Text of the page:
Mundane Strangeness

#DimensionTrump | #WhatTheyVotedFor

U.S. President Donald Trump pauses as he talks to members of the travel pool aboard Air Force One during a trip to Palm Beach, Florida, while flying over South Carolina, 3 February 2017. (Reuters/Carlos Barria)

This is one of those thing that … well, okay, so it is easy enough to get lost in the crashing waves of information tumbling across the land, as it is, but this is also the time of President Donald Trump, so we find ourselves suddenly having need for seemingly oxymoronic terms, such as mundane strangeness:

Sonny Perdue, President Donald Trump’s nominee to serve as agriculture secretary, has not yet been confirmed, and nobody knows why.

It’s not that Democrats are obstructing his confirmation—since changes to the Senate’s filibuster rule, they can’t block a Trump nominee unless they recruit three Republican “no” votes. And in the case of Perdue—unlike, say, Education Secretary Betsy DeVos—they aren’t trying to do this. Nor are they resorting to extraordinary measures like the all-night debate that stalled Attorney General Jeff Sessions’s confirmation, or the committee walkouts that dramatized ethical issues hanging over the heads of Treasury Secretary Steve Mnuchin or Health and Human Services Secretary Tom Price.

The reason the Senate hasn’t yet approved his nomination is that he hasn’t actually been officially nominated yet. Paperwork hasn’t yet traveled down from the executive branch to the Senate, so no hearings have been scheduled, even though Perdue does not appear to be a controversial nominee.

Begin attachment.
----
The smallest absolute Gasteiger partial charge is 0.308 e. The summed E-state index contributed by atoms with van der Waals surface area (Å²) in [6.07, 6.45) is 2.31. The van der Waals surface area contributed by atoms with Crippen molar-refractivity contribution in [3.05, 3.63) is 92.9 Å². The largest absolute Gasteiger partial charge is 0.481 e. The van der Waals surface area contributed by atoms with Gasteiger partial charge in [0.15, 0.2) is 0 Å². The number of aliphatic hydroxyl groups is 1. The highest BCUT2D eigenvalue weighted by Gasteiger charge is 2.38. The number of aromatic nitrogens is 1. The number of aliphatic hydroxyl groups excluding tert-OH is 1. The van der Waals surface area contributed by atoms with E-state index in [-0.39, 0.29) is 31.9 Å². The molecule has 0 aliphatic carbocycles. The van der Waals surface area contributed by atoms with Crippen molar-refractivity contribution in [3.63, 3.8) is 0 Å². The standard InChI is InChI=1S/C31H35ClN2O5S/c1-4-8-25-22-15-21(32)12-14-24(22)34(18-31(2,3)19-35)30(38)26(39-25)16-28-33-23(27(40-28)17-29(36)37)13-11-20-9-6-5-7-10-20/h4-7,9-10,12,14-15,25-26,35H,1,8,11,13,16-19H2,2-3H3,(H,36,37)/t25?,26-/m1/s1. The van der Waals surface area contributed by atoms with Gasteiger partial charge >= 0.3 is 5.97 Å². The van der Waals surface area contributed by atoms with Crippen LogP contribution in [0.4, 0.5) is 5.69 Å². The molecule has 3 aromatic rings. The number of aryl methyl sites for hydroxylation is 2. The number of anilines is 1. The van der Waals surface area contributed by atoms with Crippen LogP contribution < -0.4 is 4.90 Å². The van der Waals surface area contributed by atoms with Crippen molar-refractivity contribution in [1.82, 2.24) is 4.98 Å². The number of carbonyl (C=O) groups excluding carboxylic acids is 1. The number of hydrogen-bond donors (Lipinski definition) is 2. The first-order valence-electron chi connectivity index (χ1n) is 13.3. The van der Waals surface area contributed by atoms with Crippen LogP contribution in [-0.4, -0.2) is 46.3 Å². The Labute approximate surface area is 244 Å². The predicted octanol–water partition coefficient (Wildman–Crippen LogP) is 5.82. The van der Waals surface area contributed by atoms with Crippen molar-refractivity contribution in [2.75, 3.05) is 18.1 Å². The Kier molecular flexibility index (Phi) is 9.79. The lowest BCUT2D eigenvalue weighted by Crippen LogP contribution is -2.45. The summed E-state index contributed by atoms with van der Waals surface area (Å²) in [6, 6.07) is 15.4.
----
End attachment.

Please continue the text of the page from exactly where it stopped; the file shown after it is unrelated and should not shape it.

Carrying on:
(Yglesias)

We should probably take the moment to clarify: If, for instance, we say that nobody knows what the problem is it isn’t so much a matter of political parsing as a matter of practicality. “They don’t seem to have a reason,” explained Sen. Chuck Grassley (R-NE), last week, “as to why his name hasn’t come up.” Perhaps someone in the Trump administration knows why; meanwhile, neither is the speculation absolutely raw.

Former Georgia Gov. Sonny Perdue speaks with the press at a gathering for his cousin and Republican U.S. Senate candidate David Perdue, 4 November 2014, in Atlanta.  (Photo by Jason Getz/Getty Images)The Vox report continues:

Perdue’s nomination appears to be in limbo due to either the FBI background check or to financial conflicts of interest considered by the Office of Government Ethics. But it seems nobody is entirely sure whether there’s an actual problem, how serious the problem is, or whether the vetters are simply overwhelmed with other work ....

.... Trump put forward his initial round of nominees with less attention paid to vetting than has been traditional for recent presidents. Problems later arose that forced his nominees for secretary of the Army, secretary of the Navy, and secretary of labor to withdraw. In the case of labor nominee Andy Puzder, the issue was a mix of intense liberal opposition plus a considerable amount of scandal. The Army and Navy secretary nominees withdrew after deciding that there was no satisfactory way to resolve their financial conflicts of interest that they were personally comfortable with.

And, yes, it is easy enough to miss in all the noise and chaos of this White House yet another reminder of personnel troubles; and, yes, it probably would be extraneous to pause here in order to review Mr. Trump’s implications in the regular question of business experience as an indicator of political acumen.

If anyone knows what challenge is delaying Mr. Perdue’s nomination, it seems true enough that nobody is stepping up to explain.

____________________

Image notes: President Donald Trump. (Photo by Carlos Barria/Reuters) Top ― U.S. President Donald Trump pauses as he talks to members of the travel pool aboard Air Force One during a trip to Palm Beach, Florida, while flying over South Carolina, 3 February 2017. (Reuters/Carlos Barria) Right ― Former Georgia Gov. Sonny Perdue. (Photo by Jason Getz/Getty Images)

Yglesias, Matthew. “The weird mystery of the Trump administration’s agriculture secretary vacancy”. Vox. 8 March 2017.

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